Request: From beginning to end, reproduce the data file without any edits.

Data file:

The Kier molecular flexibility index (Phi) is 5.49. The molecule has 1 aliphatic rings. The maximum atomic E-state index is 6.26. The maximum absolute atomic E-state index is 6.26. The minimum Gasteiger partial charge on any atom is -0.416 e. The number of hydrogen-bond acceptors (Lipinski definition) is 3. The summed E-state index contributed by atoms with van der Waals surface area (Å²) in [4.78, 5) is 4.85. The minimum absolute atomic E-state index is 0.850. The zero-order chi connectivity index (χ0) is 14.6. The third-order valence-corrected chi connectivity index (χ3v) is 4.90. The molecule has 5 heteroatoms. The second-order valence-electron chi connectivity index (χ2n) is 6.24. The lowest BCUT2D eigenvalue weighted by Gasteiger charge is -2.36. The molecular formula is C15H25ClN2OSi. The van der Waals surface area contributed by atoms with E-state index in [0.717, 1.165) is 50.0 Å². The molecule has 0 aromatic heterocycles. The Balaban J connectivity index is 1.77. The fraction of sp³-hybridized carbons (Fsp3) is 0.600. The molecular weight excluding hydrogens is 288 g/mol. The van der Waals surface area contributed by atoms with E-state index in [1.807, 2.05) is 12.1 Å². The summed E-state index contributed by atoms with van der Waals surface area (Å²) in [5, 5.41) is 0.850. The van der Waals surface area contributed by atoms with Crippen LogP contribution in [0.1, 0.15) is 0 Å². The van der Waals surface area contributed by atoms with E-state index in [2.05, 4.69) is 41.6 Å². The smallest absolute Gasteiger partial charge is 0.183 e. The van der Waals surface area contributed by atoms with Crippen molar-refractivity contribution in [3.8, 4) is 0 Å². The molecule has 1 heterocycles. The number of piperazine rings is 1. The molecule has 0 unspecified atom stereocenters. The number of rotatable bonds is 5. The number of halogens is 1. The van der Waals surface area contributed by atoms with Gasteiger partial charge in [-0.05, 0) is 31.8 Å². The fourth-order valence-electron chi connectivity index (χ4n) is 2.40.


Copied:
The Kier molecular flexibility index (Phi) is 5.49. The molecule has 1 aliphatic rings. The maximum atomic E-state index is 6.26. The maximum absolute atomic E-state index is 6.26. The minimum Gasteiger partial charge on any atom is -0.416 e. The number of hydrogen-bond acceptors (Lipinski definition) is 3. The summed E-state index contributed by atoms with van der Waals surface area (Å²) in [4.78, 5) is 4.85. The minimum absolute atomic E-state index is 0.850. The zero-order chi connectivity index (χ0) is 14.6. The third-order valence-corrected chi connectivity index (χ3v) is 4.90. The molecule has 5 heteroatoms. The second-order valence-electron chi connectivity index (χ2n) is 6.24. The lowest BCUT2D eigenvalue weighted by Gasteiger charge is -2.36. The molecular formula is C15H25ClN2OSi. The van der Waals surface area contributed by atoms with E-state index in [0.717, 1.165) is 50.0 Å². The molecule has 0 aromatic heterocycles. The Balaban J connectivity index is 1.77. The fraction of sp³-hybridized carbons (Fsp3) is 0.600. The molecular weight excluding hydrogens is 288 g/mol. The van der Waals surface area contributed by atoms with E-state index in [1.807, 2.05) is 12.1 Å². The summed E-state index contributed by atoms with van der Waals surface area (Å²) in [5, 5.41) is 0.850. The van der Waals surface area contributed by atoms with Crippen LogP contribution in [0.1, 0.15) is 0 Å². The van der Waals surface area contributed by atoms with E-state index in [2.05, 4.69) is 41.6 Å². The smallest absolute Gasteiger partial charge is 0.183 e. The van der Waals surface area contributed by atoms with Crippen molar-refractivity contribution in [3.8, 4) is 0 Å². The molecule has 1 heterocycles. The number of piperazine rings is 1. The molecule has 0 unspecified atom stereocenters. The number of rotatable bonds is 5. The number of halogens is 1. The van der Waals surface area contributed by atoms with Gasteiger partial charge in [-0.05, 0) is 31.8 Å². The fourth-order valence-electron chi connectivity index (χ4n) is 2.40.